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Rollercoaster

verb; zero derivation
To go to amusement parks and enjoy riding roller coasters Apparent meaning, etymology, and type of word formation: “Rollercoaster” means to go to amusement parks and enjoy riding roller coasters. This is a prime example of zero derivation, as well as compounding a word. In this case by process of synecdoche, the word for a single amusement park ride, a specific roller coaster, has been extended to stand for the entire process of visiting an amusement park as a whole, as well as enjoying the experience of all roller coaster rides. Although this word was only heard, and therefore those present cannot be sure whether the new verb is actually one word or two, the sense of the word, indicating a single, unified action (enjoying the experience of roller coasters) suggests that this new verb is a single word. The noun “roller coaster” comes from combining the two words “roller” and “coaster.” “Roller” was formed by analogy adding the suffix “-er” (one who/ that which) to the verb “roll” which came from Old French roler, roller, rouler, and Latin rotulâre, from rotula, diminutive of rota, meaning ‘wheel’. “Coaster” was formed by adding the suffix “-er” to “coast”, from Middle English costey-en, from Old French costei-er and Romanic type cost-ic-âre, from costa ‘rib, side, coast.’ Possible reason used: Using “roller coaster” as a verb more concisely and directly expresses the idea of going to amusement parks and enjoying the rides there, and also more directly highlights the aspects of going to an amusement park to which the speaker wishes to refer. For ease of understanding the idea, the speaker most eloquently summed up the idea of going to amusement parks and enjoying the thrill of scary rides all in one word.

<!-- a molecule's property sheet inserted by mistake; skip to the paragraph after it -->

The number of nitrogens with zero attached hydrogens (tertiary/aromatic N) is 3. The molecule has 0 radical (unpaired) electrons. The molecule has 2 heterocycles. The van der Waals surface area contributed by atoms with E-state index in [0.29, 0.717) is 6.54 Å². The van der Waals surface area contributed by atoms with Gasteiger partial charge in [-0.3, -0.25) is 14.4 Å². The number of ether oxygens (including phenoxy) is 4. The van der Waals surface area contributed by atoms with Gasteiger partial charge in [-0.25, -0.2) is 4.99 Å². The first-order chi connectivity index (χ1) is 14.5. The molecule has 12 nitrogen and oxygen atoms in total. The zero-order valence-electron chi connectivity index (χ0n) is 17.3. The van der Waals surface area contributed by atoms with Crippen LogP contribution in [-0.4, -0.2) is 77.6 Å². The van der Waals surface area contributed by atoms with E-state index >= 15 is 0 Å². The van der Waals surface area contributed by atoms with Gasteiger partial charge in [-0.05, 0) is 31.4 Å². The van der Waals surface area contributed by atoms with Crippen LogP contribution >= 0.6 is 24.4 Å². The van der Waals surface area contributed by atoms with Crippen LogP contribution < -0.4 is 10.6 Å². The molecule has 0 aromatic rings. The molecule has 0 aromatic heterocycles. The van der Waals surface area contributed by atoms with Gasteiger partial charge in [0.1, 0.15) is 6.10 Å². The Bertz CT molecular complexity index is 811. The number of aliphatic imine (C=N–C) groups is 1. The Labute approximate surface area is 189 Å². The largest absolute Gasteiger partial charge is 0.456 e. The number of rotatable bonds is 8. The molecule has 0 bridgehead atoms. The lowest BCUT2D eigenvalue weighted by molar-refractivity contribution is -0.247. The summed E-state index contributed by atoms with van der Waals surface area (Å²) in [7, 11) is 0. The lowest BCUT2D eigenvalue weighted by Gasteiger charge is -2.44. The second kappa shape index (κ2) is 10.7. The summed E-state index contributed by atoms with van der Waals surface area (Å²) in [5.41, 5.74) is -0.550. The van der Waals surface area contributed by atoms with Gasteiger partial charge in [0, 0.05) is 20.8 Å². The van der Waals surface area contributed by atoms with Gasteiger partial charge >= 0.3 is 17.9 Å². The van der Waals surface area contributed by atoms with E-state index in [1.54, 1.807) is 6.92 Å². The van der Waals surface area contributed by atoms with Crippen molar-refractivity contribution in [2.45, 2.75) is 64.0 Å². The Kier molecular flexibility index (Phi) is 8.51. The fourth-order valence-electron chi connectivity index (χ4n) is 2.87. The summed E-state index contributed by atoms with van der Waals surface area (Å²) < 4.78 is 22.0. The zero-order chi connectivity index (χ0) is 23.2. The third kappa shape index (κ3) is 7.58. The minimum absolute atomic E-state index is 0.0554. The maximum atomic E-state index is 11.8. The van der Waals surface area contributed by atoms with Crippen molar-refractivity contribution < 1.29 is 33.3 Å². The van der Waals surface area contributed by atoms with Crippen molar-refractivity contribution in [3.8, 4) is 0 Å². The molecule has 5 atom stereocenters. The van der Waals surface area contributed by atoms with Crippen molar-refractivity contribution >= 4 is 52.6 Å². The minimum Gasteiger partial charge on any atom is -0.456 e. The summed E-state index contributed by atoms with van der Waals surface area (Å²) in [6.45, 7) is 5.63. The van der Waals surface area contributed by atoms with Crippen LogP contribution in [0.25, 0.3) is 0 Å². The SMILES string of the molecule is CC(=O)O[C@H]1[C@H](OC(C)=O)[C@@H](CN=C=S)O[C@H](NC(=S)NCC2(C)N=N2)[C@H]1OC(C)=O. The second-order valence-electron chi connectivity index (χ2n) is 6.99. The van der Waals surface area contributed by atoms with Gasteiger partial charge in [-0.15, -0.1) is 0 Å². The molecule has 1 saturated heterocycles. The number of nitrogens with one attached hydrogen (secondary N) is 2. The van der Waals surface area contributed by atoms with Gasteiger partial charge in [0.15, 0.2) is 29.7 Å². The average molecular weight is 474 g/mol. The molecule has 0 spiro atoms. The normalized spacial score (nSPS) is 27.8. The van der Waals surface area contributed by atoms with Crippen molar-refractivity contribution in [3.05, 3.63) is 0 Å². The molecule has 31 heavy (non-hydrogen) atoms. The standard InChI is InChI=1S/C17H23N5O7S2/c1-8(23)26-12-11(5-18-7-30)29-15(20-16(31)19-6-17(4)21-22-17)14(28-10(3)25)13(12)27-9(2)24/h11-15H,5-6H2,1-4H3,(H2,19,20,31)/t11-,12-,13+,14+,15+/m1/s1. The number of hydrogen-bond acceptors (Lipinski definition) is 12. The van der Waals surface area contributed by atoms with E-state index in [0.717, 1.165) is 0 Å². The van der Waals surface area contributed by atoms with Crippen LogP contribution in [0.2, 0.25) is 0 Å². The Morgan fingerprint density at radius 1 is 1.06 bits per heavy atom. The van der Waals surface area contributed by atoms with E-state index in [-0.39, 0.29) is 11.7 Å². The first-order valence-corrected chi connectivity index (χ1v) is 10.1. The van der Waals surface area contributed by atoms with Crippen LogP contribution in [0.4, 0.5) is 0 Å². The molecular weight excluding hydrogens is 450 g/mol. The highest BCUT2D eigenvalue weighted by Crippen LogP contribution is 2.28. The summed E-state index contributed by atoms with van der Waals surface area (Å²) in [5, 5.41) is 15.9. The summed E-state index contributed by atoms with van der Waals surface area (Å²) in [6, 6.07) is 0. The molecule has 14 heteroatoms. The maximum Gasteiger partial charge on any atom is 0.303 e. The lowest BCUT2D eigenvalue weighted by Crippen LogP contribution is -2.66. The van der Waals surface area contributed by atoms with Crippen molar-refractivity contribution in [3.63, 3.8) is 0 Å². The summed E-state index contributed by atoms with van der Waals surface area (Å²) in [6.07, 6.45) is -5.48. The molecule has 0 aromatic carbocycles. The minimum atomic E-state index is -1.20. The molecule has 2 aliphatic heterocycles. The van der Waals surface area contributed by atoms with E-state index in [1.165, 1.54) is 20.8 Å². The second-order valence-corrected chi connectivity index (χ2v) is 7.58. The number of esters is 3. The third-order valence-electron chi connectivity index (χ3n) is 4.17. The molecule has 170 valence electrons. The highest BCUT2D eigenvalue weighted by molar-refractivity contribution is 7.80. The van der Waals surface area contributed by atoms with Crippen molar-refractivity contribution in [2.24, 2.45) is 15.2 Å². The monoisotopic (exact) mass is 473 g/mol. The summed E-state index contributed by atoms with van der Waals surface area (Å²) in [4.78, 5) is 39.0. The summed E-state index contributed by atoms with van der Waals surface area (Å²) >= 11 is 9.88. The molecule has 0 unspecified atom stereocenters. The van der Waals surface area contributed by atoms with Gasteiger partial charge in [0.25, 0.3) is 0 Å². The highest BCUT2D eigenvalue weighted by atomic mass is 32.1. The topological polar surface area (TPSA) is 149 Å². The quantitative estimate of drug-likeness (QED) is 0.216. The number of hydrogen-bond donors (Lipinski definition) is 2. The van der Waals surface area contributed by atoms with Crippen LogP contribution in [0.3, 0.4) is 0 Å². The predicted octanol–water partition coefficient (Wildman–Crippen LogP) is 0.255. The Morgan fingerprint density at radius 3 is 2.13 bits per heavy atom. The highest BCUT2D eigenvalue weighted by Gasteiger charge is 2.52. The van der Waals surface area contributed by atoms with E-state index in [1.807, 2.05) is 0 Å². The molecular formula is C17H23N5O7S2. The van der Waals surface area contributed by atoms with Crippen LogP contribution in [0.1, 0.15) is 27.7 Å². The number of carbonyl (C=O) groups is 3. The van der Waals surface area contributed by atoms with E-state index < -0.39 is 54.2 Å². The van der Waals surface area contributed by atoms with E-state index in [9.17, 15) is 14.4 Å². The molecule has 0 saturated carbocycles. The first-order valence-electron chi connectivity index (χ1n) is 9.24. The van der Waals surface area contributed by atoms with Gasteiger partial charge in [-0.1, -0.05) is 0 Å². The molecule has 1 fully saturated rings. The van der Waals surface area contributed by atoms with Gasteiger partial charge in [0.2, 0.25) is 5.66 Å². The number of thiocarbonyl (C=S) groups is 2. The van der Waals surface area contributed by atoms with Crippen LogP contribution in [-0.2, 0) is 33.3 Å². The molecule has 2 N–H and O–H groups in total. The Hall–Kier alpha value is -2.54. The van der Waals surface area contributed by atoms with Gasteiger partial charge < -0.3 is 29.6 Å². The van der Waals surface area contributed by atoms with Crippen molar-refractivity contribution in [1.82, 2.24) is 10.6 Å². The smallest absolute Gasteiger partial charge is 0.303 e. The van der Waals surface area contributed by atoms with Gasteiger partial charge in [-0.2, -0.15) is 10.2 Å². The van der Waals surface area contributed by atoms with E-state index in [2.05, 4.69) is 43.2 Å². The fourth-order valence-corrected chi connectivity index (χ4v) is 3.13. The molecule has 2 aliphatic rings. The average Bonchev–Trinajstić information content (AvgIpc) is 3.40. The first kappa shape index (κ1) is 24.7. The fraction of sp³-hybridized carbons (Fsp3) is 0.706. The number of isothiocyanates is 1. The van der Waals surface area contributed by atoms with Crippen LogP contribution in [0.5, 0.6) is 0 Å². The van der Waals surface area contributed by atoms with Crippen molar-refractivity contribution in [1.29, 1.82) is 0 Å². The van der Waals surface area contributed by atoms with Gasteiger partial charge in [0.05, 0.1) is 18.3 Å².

Do you rollercoaster?
Etymology : zero derivation from “roller coaster”; “roller”: “roll” OF roler, roller, rouler, L rotulâre, < rotula, dim. of rota, ‘wheel’ + “-er” ‘that which’, and “coaster” ME costey-en < OF costei-er, Romanic type cost-ic-âre, from costa ‘rib, side, coast.’
Source : friend
Last modified: 10 June 2008


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